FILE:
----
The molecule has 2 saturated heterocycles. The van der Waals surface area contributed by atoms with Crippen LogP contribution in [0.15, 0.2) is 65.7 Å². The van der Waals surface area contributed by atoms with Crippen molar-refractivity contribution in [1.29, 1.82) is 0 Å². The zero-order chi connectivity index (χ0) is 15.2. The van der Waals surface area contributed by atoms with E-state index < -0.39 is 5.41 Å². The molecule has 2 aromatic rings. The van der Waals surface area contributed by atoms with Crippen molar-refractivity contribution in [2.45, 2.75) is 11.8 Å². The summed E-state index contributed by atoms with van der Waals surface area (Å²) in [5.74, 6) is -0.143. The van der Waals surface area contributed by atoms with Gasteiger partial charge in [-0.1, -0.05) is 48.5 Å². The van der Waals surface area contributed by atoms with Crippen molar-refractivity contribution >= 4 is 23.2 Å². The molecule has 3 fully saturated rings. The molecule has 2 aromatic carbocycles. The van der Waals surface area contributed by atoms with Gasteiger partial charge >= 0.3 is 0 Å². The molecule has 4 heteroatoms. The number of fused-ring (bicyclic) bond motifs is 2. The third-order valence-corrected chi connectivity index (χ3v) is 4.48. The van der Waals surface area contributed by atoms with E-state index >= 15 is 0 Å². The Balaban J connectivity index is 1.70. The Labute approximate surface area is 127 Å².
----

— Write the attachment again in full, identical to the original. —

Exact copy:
The molecule has 2 saturated heterocycles. The van der Waals surface area contributed by atoms with Crippen LogP contribution in [0.15, 0.2) is 65.7 Å². The van der Waals surface area contributed by atoms with Crippen molar-refractivity contribution in [1.29, 1.82) is 0 Å². The zero-order chi connectivity index (χ0) is 15.2. The van der Waals surface area contributed by atoms with E-state index < -0.39 is 5.41 Å². The molecule has 2 aromatic rings. The van der Waals surface area contributed by atoms with Crippen molar-refractivity contribution in [2.45, 2.75) is 11.8 Å². The summed E-state index contributed by atoms with van der Waals surface area (Å²) in [5.74, 6) is -0.143. The van der Waals surface area contributed by atoms with Gasteiger partial charge in [-0.1, -0.05) is 48.5 Å². The van der Waals surface area contributed by atoms with Crippen molar-refractivity contribution >= 4 is 23.2 Å². The molecule has 3 fully saturated rings. The molecule has 2 aromatic carbocycles. The van der Waals surface area contributed by atoms with Gasteiger partial charge >= 0.3 is 0 Å². The molecule has 4 heteroatoms. The number of fused-ring (bicyclic) bond motifs is 2. The third-order valence-corrected chi connectivity index (χ3v) is 4.48. The van der Waals surface area contributed by atoms with E-state index >= 15 is 0 Å². The Balaban J connectivity index is 1.70. The Labute approximate surface area is 127 Å².